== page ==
Anti-ageing skincare continues to play centre stage at many pioneering medical-style retreats. With good reason too, as the GWI estimates that 25 per cent of the overall wellness industry worth comes from the beauty and anti-ageing markets. The heart of Switzerland’s Clinique La Prairie on the shores of Lake Geneva is anti-ageing medicine, peppered with some traditional holistic healing. Here, a team of more than 50 specialists practice a plethora of disciplines neatly packaged to boost waning vitality, immune function, libido and much more. What sets the clinic apart however, is the comprehensive hi-tech cosmetic procedures on hand to completely rejuvenate both face and body.
The one-stop Lanserhof Lans near Innsbruck in Austria, brings anti-ageing skincare to the next level too. This medical retreat has been transforming bodies for more than 30 years and recently reopened after an extensive makeover of its own. Here, the teachings of Dr. F. X. Mayr live on with medical expertise covering everything from heart, internal medicine, rheumatology, sports injuries, sleep issues, nutritional medicine and to-the-minute cosmetic skincare to nip, tuck and revitalise weary lacklustre faces.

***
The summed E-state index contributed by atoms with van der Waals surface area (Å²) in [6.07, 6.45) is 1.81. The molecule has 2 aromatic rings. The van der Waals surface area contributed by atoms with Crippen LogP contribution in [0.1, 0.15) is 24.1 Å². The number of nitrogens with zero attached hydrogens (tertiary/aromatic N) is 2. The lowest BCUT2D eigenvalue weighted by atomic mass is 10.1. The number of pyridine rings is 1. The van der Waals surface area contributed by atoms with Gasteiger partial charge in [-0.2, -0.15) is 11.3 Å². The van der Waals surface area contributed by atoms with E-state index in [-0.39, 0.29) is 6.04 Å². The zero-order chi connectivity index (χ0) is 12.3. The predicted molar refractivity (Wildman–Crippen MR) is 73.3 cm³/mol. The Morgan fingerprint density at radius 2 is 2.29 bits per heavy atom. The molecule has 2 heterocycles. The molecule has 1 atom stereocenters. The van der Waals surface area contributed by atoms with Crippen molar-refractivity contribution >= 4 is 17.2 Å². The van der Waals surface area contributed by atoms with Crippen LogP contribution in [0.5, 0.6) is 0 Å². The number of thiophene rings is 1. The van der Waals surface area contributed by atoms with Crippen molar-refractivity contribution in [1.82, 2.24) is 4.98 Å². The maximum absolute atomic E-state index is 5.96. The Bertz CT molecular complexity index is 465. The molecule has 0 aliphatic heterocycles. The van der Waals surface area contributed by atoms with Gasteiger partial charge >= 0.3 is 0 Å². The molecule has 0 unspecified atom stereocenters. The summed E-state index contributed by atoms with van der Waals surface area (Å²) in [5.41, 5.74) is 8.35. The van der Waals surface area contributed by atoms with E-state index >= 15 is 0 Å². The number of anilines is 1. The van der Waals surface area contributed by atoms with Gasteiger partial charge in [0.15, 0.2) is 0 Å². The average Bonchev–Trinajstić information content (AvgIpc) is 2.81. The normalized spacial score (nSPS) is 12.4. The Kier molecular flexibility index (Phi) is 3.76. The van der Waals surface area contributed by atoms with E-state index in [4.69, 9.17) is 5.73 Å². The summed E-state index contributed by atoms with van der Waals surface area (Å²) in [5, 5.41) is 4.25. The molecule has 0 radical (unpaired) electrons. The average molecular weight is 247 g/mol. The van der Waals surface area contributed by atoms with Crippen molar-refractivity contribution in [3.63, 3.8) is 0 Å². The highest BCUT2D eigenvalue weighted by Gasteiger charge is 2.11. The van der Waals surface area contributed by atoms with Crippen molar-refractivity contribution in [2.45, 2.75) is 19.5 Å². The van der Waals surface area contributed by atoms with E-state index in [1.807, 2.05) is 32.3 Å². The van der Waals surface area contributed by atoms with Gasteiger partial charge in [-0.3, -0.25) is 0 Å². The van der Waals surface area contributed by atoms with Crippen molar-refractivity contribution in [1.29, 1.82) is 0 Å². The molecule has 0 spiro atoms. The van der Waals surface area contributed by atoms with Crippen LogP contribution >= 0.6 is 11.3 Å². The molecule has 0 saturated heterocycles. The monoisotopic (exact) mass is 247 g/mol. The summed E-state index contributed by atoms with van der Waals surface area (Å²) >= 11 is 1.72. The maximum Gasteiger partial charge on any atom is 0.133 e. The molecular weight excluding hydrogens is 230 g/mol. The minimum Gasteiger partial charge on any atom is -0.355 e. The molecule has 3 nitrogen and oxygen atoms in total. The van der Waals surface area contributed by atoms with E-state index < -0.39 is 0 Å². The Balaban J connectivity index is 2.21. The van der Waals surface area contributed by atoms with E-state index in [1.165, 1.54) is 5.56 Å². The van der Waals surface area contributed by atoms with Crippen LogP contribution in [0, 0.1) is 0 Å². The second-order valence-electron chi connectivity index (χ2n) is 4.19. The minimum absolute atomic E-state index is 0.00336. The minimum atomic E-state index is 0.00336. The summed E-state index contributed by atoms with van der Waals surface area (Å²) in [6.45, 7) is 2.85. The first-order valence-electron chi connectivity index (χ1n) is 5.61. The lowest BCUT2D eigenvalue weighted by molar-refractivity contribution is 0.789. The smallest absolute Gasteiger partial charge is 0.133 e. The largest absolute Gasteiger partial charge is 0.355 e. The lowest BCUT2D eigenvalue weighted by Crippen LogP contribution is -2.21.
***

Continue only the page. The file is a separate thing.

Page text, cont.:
In the US the business and lifestyle brand Even, part of InterContinental Hotels Group (IHG), is the first in a new breed of dedicated wellness hotels. Their four pillars of wellness – Eat Well, Rest Easy, Keep Active and Accomplish More – are built in, making it the perfect overnight stop for health-minded business travellers. Launched in 2012, Even is rapidly expanding with five hotels in the US (six more in the pipeline) and plans for close to 15 properties in Australia and New Zealand, over the coming years.
So while today’s bodies dig deep in preparation for the next triathlon, advanced warrior pose or some serious soul searching, Gunning is adamant that for real change to happen, the wellness industry as a whole, businesses and governments need to start looking at the bigger picture. She cites the soon-to-be-published report ‘The Origins of Happiness’ by Lord Richard Layard and his team from the Centre for Economic Performance (CEP) at the London School of Economics. “The evidence in the survey shows that the things that matter most for our happiness (and misery) are our social relationships and our mental and physical health and, according to Lord Layard, ‘this demands a new role for the state – not ‘wealth creation’ but ‘wellbeing creation’. This is where the industry, governments and businesses should be focusing their efforts to really improve our overall wellness.” •
Photography by various establishments.
• Chiva-Som: chivasom.com
• SHA Wellness Clinic: shawellnessclinic.com
• The Gut Makeover Retreat: cugogranmenorca.com
• Bodhimaya: bodhimaya.com
• Gwinganna Lifestyle Retreat: gwinganna.com
• Gaia Retreat & Spa: gaiaretreat.com.au
• Aro Hā: aro-ha.com
• The Arrigo Programme: thearrigoprogramme.com
• Clinique La Prairie: laprairie.ch
• Lanserhof Lans: lanserhof.com
• Even Hotels: ihg.com/evenhotels/hotels